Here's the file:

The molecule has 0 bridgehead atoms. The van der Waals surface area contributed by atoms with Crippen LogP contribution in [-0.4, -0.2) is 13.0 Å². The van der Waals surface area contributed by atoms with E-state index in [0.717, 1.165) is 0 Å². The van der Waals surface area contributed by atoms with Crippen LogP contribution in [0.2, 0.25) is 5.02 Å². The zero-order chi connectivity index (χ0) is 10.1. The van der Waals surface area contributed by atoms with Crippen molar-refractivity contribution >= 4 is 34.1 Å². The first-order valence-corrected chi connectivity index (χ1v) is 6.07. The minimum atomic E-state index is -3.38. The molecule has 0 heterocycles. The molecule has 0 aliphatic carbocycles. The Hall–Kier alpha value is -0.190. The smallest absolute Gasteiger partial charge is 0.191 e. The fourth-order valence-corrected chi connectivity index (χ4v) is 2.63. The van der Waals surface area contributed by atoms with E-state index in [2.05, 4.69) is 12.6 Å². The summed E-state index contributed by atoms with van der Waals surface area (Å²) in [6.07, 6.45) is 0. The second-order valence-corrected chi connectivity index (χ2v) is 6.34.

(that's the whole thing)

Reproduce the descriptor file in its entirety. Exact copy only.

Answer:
The molecule has 0 bridgehead atoms. The van der Waals surface area contributed by atoms with Crippen LogP contribution in [-0.4, -0.2) is 13.0 Å². The van der Waals surface area contributed by atoms with E-state index in [0.717, 1.165) is 0 Å². The van der Waals surface area contributed by atoms with Crippen LogP contribution in [0.2, 0.25) is 5.02 Å². The zero-order chi connectivity index (χ0) is 10.1. The van der Waals surface area contributed by atoms with Crippen molar-refractivity contribution >= 4 is 34.1 Å². The first-order valence-corrected chi connectivity index (χ1v) is 6.07. The minimum atomic E-state index is -3.38. The molecule has 0 heterocycles. The molecule has 0 aliphatic carbocycles. The Hall–Kier alpha value is -0.190. The smallest absolute Gasteiger partial charge is 0.191 e. The fourth-order valence-corrected chi connectivity index (χ4v) is 2.63. The van der Waals surface area contributed by atoms with E-state index in [2.05, 4.69) is 12.6 Å². The summed E-state index contributed by atoms with van der Waals surface area (Å²) in [6.07, 6.45) is 0. The second-order valence-corrected chi connectivity index (χ2v) is 6.34.